•     Wear a hat with a wide brim to shade face, ears, and neck. Again, a tightly woven hat is better than a straw hat with holes, which allow the sunlight through. If you must wear a baseball cap, say, while you are driving, wear clothing that covers your ears, face, neck, etc., or slather on sunscreen with an SPF of 15 or higher. I strongly recommend higher.
•    Wear sunglasses to protect your eyes against both UVA and UVB rays. They also protect the tender skin around the eyes. Glasses reduce the risk of cataracts and keep you from squinting, thus also reducing the development of crow's-feet.
•    Avoid efforts to tan, whether outdoors or indoors. Tanning beds are especially dangerous, yet the FDA until recently has not made efforts to label and regulate them to keep teenagers and children as young as ten years from using them. According to the American Academy of Dermatology, exposure to tanning beds increases the risks of melanoma, especially in women 45 years or younger. The Centers for Disease Control and Prevention reports that indoor tanning has been linked with skin cancers including melanoma, squamous cell carcinoma, and cancers of the eye, called ocular melanoma.

Good news

There is more good news about detection, prevention, and treatment of skin cancer than this red-haired, blue-eyed, fair-skinned writer has known in several decades.

•    More research and education have alerted victims in how to recognize and report changes on the skin that can lead to early detection of cancer.
•    My daughter discovered her melanoma herself and went immediately to her dermatologist. He told her more and more people are scanning and discovering melanoma in time for successful treatment. Her removal surgery was successful and she is free of melanoma today.
•    Prevention of sunburn is much easier with clothes designed to protect the skin.
•    In 2010, research proved that daily sunscreen use halves the occurrence of melanoma.
•    New FDA rules prompted the development of inexpensive creamy sunscreens that replace the pricier sunscreens of the past, which looked, felt, and flaked off like house paint. Also, higher SPF numbers allow more time in the sun before re-applying.
•    Pressure is building on the FDA to change the rating of tanning beds from Class 1 medical devices (includes elastic bandages and tongue depressors) to the same class as plutonium and cigarettes, and to restrict the use of indoor tanning to those 18 years and older.
•    Everyone and her/his grandmother have known for some time that the sun ages skin. The really good news is that sunscreen not only blocks the skin from burning, it helps prevent the aging caused by the sun. In Australia, 900 men and women participated in a study in which people who used sunscreen (SPF 15) daily over a period of 4.5 years were less likely to have wrinkles and dark spots. Most of us have become skeptical by before and after photos showing impossible changes. In this scientific study, silicon masks were made of the 900 faces with every wrinkle and damaged spot measured before and after. Half the participants received bottles of sunscreen from the researchers. The contents of the bottles were measured regularly (yes, some of the folks cheated) to determine daily use. Sunscreen users had skin that was visibly less aged. The measurements showed 24 percent fewer signs of aging. Middle-aged people showed the same benefits as those who began the study with fewer signs of aging. What a bonus—gaining younger-looking skin while protecting your skin from further skin problems in the future. (Annals of Internal Medicine, American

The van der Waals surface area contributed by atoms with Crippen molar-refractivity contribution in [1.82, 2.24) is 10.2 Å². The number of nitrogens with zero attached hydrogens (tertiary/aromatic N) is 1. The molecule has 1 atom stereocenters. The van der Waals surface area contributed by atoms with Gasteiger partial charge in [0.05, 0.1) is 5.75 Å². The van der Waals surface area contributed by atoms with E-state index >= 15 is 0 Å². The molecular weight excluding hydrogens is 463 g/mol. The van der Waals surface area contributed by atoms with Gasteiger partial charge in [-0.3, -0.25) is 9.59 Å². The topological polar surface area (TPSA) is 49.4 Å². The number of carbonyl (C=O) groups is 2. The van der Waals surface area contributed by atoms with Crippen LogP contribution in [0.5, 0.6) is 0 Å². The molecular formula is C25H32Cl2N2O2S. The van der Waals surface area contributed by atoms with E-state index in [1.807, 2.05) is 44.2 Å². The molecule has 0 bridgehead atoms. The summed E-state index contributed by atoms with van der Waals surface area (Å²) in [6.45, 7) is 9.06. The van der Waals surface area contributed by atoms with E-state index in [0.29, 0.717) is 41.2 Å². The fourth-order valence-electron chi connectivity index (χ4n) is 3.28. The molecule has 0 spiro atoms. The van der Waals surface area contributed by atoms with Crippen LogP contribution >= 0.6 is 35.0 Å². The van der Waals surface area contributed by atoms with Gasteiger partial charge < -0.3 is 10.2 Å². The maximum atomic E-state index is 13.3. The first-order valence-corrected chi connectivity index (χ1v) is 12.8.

College of Physicians, 2013)
•    Actinic keratosis and some cancers can be stopped in their tracks.
•    Prescription drugs applied at home can prevent some of the pain and disfiguring caused by cutting and burning of pre cancerous growths and cancers in a doctor's office.
•    Survival from melanoma increased from 49 percent (1950) to 92 percent (1996-2003)
•    For those who have suffered scars and reddening from burning, cutting, and some prescription medications, there are now effective ways to remove or substantially reduce the disfiguration, especially from the face. Vitamin E in capsule form is very effective, but excessively oily. (Opened bottles of Vitamin E oxidize and lose their effectiveness.) Aloe vera in liquid form is equally effective, but, in my experience, takes longer to treat scars. Mederma is a brand-name cream that combines both aloe vera and Vitamin E and works well even on sites other than the face. It also reduces old scar tissue. Any of these products must be rubbed firmly onto the affected areas after the prior treatment has healed.

Lying on a gurney in Las Cruces three years ago getting a large mass of skin cancer removed from my face was my last experience with the scalpel. Since then, I've kept outbreaks of actinic keratosis under control with one of the prescription medications described above.
 
Remember that the sun is like some people. You can't live without it, and it's sometimes hard to live with it.


—Joann Mazzio lives at 7000 feet altitude, where the atmosphere is thin, and writes books, articles and stories for both print and online media. Her book, LEAVING ELDORADO, a historical novel, is used as a resource in the materials suggested by the Common Core State Standards, an educational reform effort now sweeping the country.